Deccan Herald - As you sow, so you reap?
Tomorrow is Sankranthi, the festival of harvest. And most parts of Karnataka will celebrate. It’s also that transitory period, ‘Sankramana’ when the sun enters the sign of Makara, or Capricorn. Though urban Karnataka is far removed from its agrarian roots, the traditional distribution of ellu and bella (in little ziplock covers!) in urban neighbourhoods continues as a symbol of our essentially agrarian past.
Look carefully at the ingredients distributed. All traditional crops available locally: sugarcane, banana, coconut, gram, groundnut, til. In that sense, Sankranthi is really a festival of the local farmer. And fittingly, it is the farmer who should be at the centre of any discourse on festivities like Sankranthi. It is a festival of the farmer, and for the farmer.
In the Mysore region, like the village of Siddalingapura, the harvest is generally a time of heightened expectations. There’s the ritual of Kitchchu hayisuvudu (Cattle with their horns painted and decorated with turmeric cross over a burning heap of haystack). Farmers along with their cattle assemble on Mysore-Bangalore road near Siddalingapura to perform the ritual, even as curious onlookers gather.
Nagendra, a farmer tells Spectrum that the young and old alike gear up for the ritual in villages like Siddalingapura and Hosahalli in Mandya district. Earlier, Kurubara Halli near PKTB Sanatorium on KRS road in Mysore also drew huge crowds, but not on a such a scale anymore.
But, if Sankranthi is about the harvest, what then is the harvest like this year? “Where are the crops for us to celebrate the festival of harvest?” a Mysore farmer asks. Thanks to the rapid urbanisation, the fields have all gone and farmers have taken to other professions.
The best of times; the worst of times
When we asked Bandeppa (48) of Panegaon in Gulbarga taluk about what Sankranthi holds for him, he says it is hardly something to look forward to. Having burnt his fingers badly, Bandeppa is cautious. The awfully merciless south-west monsoon dealt him a heavy blow. Though a proud owner of ten acres of dry land, he has incurred insurmountable losses this time. All he has got as part of the harvest are four bags of tur (red gram), the predominant cash crop of the district. With untimely rains and a severe pest attack, his investment has gone in vain. “Never in recent memory have I had such a hard time,” Bandeppa rues.
But, the good news is that there are farmers who have reaped a bountiful harvest, thanks to regualr water supply to their fields. They have also been able to contain the pest menace. Take Shivasharanappa, for instance.
This Kotnur farmer is ecstatic with the 20 kgs of tur that he has been able to harvest from his five acres of wetland. It is quite a handsome gain, for tur is fetching a good price in the market today.
So, his 20 bags would amount to 25 quintals and at the rate of Rs 30.50 per quintal, he has netted more than Rs 75,000. Not too bad, in these troubled times.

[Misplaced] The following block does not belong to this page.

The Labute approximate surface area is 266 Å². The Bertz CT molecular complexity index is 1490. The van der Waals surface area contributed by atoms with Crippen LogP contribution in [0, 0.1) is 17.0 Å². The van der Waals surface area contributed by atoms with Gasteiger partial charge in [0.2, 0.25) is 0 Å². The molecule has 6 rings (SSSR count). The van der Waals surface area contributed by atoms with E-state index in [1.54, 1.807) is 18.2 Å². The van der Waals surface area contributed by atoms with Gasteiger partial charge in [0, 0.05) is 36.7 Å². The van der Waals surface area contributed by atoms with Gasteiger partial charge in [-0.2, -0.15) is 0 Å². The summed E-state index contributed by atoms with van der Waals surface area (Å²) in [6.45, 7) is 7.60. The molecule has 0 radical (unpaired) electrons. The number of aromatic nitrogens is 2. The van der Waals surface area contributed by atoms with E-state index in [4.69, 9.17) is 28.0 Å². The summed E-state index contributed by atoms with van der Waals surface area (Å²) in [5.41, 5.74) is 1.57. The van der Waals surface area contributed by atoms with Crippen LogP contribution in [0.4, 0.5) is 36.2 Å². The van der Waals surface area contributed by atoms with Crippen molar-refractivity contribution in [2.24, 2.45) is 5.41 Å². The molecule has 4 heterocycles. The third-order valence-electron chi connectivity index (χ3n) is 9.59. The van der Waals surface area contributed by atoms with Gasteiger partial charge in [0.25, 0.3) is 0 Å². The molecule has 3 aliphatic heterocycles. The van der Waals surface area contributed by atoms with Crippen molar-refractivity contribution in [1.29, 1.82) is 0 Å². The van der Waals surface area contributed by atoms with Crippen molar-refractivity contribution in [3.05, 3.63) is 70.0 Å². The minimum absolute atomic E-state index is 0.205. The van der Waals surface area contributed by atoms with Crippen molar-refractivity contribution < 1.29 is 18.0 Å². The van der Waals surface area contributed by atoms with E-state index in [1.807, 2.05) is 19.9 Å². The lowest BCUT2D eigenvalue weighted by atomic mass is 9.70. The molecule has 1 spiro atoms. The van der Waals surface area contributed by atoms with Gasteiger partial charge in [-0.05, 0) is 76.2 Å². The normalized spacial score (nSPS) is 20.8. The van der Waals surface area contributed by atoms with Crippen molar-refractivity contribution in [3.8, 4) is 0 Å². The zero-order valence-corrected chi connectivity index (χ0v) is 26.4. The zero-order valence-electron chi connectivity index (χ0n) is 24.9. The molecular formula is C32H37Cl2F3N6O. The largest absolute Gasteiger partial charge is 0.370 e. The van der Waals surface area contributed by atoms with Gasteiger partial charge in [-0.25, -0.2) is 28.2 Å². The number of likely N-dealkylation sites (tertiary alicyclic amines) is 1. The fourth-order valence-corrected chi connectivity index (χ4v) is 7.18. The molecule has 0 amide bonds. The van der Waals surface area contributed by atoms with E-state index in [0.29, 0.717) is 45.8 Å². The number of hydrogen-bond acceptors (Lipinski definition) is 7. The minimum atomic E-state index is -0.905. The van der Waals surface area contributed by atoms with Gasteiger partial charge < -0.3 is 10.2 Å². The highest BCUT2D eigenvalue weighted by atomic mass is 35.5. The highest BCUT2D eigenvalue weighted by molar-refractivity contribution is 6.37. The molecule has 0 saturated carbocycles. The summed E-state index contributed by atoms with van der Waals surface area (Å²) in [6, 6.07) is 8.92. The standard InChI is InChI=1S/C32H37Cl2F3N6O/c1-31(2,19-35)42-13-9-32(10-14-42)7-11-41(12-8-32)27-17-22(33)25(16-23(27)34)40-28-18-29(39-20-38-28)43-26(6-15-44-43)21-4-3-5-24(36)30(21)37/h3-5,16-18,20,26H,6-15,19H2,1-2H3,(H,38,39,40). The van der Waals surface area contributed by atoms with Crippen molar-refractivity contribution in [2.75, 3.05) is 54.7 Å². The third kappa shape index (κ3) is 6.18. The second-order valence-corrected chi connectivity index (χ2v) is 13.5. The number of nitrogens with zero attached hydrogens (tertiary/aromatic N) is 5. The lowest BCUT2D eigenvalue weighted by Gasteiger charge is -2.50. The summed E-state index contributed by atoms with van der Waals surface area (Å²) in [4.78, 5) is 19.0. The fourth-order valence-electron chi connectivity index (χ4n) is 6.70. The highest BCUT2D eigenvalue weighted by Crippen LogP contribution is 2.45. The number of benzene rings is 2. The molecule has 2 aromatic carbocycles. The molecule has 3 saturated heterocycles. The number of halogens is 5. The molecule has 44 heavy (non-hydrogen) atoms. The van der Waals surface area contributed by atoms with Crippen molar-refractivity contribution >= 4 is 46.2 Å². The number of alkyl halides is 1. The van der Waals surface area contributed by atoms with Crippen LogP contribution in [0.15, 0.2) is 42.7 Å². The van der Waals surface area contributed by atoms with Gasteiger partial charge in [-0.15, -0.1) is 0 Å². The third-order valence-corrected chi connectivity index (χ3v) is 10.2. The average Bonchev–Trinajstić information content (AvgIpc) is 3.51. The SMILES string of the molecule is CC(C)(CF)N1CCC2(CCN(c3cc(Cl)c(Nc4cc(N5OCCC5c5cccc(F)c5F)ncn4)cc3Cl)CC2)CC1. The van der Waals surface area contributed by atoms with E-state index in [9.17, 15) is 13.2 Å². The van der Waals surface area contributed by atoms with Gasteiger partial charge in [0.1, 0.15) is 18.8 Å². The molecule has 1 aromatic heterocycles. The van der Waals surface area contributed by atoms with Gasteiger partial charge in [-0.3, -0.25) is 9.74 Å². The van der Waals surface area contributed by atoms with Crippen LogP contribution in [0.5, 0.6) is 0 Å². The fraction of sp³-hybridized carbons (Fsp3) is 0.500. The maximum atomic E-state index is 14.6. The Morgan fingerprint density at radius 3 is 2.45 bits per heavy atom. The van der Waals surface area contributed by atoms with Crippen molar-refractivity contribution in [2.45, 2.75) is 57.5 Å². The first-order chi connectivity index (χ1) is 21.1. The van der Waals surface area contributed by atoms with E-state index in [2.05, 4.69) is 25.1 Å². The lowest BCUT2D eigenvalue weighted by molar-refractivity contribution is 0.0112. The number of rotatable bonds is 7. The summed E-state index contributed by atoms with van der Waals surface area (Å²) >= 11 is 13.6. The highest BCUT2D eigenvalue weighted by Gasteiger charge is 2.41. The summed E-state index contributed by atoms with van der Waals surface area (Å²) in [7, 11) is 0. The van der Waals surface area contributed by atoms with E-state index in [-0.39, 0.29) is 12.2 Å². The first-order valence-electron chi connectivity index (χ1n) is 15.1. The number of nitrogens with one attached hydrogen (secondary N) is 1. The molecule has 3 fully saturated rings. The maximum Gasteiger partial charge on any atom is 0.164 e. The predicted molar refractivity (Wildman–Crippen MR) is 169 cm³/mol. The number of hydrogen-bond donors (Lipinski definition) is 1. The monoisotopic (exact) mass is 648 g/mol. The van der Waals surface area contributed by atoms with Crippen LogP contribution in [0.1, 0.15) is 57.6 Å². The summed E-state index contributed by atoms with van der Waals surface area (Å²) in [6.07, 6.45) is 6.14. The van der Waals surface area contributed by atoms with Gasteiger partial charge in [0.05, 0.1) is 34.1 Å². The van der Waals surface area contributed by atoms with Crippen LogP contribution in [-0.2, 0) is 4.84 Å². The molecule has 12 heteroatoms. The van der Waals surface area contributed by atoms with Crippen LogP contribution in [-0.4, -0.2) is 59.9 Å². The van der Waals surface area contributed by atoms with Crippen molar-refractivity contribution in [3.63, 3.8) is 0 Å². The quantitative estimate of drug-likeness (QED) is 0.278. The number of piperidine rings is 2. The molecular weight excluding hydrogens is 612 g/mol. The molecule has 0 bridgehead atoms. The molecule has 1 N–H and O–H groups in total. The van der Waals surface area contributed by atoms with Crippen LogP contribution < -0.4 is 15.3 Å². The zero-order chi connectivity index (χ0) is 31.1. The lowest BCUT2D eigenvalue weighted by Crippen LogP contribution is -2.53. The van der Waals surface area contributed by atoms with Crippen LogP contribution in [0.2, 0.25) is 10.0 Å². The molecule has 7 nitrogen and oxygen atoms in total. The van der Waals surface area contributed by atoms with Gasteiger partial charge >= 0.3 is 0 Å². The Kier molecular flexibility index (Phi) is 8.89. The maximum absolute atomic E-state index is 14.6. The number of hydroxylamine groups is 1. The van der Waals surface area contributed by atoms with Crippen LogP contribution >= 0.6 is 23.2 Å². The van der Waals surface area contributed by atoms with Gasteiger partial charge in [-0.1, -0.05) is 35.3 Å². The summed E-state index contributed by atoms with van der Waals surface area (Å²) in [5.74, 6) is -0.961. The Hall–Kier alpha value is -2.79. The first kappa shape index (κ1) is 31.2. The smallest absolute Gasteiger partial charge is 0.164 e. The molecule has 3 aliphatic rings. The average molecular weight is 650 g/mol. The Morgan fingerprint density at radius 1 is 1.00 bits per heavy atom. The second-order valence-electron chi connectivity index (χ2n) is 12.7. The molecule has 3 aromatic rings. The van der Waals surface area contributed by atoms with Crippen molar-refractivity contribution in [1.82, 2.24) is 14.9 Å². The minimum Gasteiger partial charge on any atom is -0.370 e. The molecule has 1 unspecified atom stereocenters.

But not all farmers are as lucky as Shivasharanappa. Small holders with less than five acres of dry land are the worst hit and their borrowing from private money lenders has only added to their misery. With most of the farmers depending heavily on tur which is a long 180-day gestation crop, they cannot even think of an alternate crop.
What’s with the areca...
Elsewhere, in Shimoga district, the harvest has been a mixed bag for farmers. After braving the vagaries of nature such as the moody monsoon, pest and fungal infections, the farmers here are all set to celebrate Sankranthi.
The major crops in the district have traditionally been paddy, maize, areca and sugarcane. Though the harvest has been along expected lines, areca growers in the district are in dire straits. The produce has come down by 30 per cent due to fungal infection locally known as kole roga. Prices of crops like paddy, maize and sugarcane have remained normal this year while that of areca, the main commercial crop has registered a steep fall.
Areca, the main commercial crop of the region seems to have lost its sheen. Cheap imports and extension of cultivation in non-traditional areas have resulted in a price slump. Another reason that is being cited for the drop in prices is that the government is charging Rs 12.5 lakh per month as tax for each guthkha producing machine.
Recession is global too
For proof that the global economic recession has widespread implications, pay close attention to the areca market in Shimoga. Areca merchants who had invested heavily in the stock market are not in a position to purchase produce from farmers at a competitive price. The price of saraku variety of areca which was around Rs 18,000 last year has crashed to Rs 12,000 and rashi idi variety from Rs 14,000 to Rs 8,500. Areca growers are hoping that the market will recover even as they celebrate the harvest festival.
So, tomorrow, when you savour your ellu-bella, think of the farmer in Kotnur, Panegaon, orSiddalingapura. For, it is all about him, indeed.
(Inputs from Srinivas Sirnoorkar, Srikantaswamy B and Veerendra PM)